Curiosity is one of our most basic traits and we have a lot to thank for it. Without the primal urge to always want to see what lies over the next hill, or the other the ocean, or beyond the confines of our atmosphere, humans would still be living—quite literally—in the stone age. In Curious: The Desire to Know and Why Your Future Depends On It, author Ian Leslie (@mrianleslie) explains how and why our need to discover really is second nature. The following is an excerpt from the book.
Imagine a group of parents from different species getting together for coffee and discussing the progress of their offspring. The foal's father would be boasting that his son virtually walked out of the womb; the sheep's mother would be complaining about her young daughter's choice of sexual partner. Everyone would feel sorry for the human parents. Three years old and barely able to feed itself.
As a species, we are embarrassingly slow to mature. Foals are tottering around the paddock within a half hour of leaving the maternal womb; babies aren't toddling until they are about eighteen months old. Birds are evicted from the nest by their mothers within a couple of months; humans move back into the parental home after college. Chimps go straight from weaning to puberty, while humans take another decade or so. Alison Gopnik points out, "No creature spends more time dependent on others for its very existence than a human baby, and no creature takes on the burden of that dependence so long and so readily as a human adult." We call this protracted period of dependence on adults "childhood."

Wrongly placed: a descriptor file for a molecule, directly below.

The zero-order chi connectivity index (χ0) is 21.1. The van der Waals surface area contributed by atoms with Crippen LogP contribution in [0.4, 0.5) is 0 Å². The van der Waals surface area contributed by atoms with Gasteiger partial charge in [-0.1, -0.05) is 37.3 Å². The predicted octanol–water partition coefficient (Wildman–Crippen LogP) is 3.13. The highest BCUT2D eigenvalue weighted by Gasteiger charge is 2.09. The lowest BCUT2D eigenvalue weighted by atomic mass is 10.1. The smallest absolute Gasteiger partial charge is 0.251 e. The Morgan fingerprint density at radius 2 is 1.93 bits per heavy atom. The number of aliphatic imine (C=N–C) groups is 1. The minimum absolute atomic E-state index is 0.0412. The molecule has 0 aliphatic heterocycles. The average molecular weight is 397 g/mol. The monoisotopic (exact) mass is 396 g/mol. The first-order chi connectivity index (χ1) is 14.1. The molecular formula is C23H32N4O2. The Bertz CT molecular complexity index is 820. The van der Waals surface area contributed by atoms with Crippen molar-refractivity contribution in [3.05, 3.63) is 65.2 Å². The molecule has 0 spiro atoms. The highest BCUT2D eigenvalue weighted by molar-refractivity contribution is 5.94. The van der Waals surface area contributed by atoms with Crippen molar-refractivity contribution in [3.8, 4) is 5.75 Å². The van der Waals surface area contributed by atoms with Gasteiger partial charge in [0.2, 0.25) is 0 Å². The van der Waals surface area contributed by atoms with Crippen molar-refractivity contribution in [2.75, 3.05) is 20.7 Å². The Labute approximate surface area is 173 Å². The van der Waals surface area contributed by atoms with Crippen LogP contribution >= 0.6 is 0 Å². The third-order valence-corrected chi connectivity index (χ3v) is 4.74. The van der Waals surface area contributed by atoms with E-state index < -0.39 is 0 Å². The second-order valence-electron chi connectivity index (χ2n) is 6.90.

Our extended infancy has a hidden upside—it bequeaths the mature human a child's capacity to love, learn, and wonder why. Childhood means not having to commit to particular courses of action, because adults are taking care of our survival. We can hang back, watch, question, and learn what works best for us before deciding which paths to take. Ultimately, it's this that makes Homo sapiens so adaptable and inventive (no wonder we find the fable of the tortoise and the hare so appealing). Without the necessity to fend for ourselves in those first ten or twenty years, we can focus on learning about the niche into which we have been born and form our own ideas about it.
That involves getting to know our physical environment, whether it be an igloo on the ice or a house in Islington. It also means learning to navigate our cultural environment—the world of gesture, symbol, and technology in which we find ourselves. John Locke, the seventeenth-century English philosopher, famously conceived of the infant mind as a tabula rasa, or blank slate. We now know that this is not literally true; scientists believe that babies are born with certain fundamental abilities: to imitate, to recognize faces, to discern basic causal relationships. But Locke's insight, born from his revulsion at the violent intolerance that had seen England degenerate into a civil war between Catholics and Protestants, endures.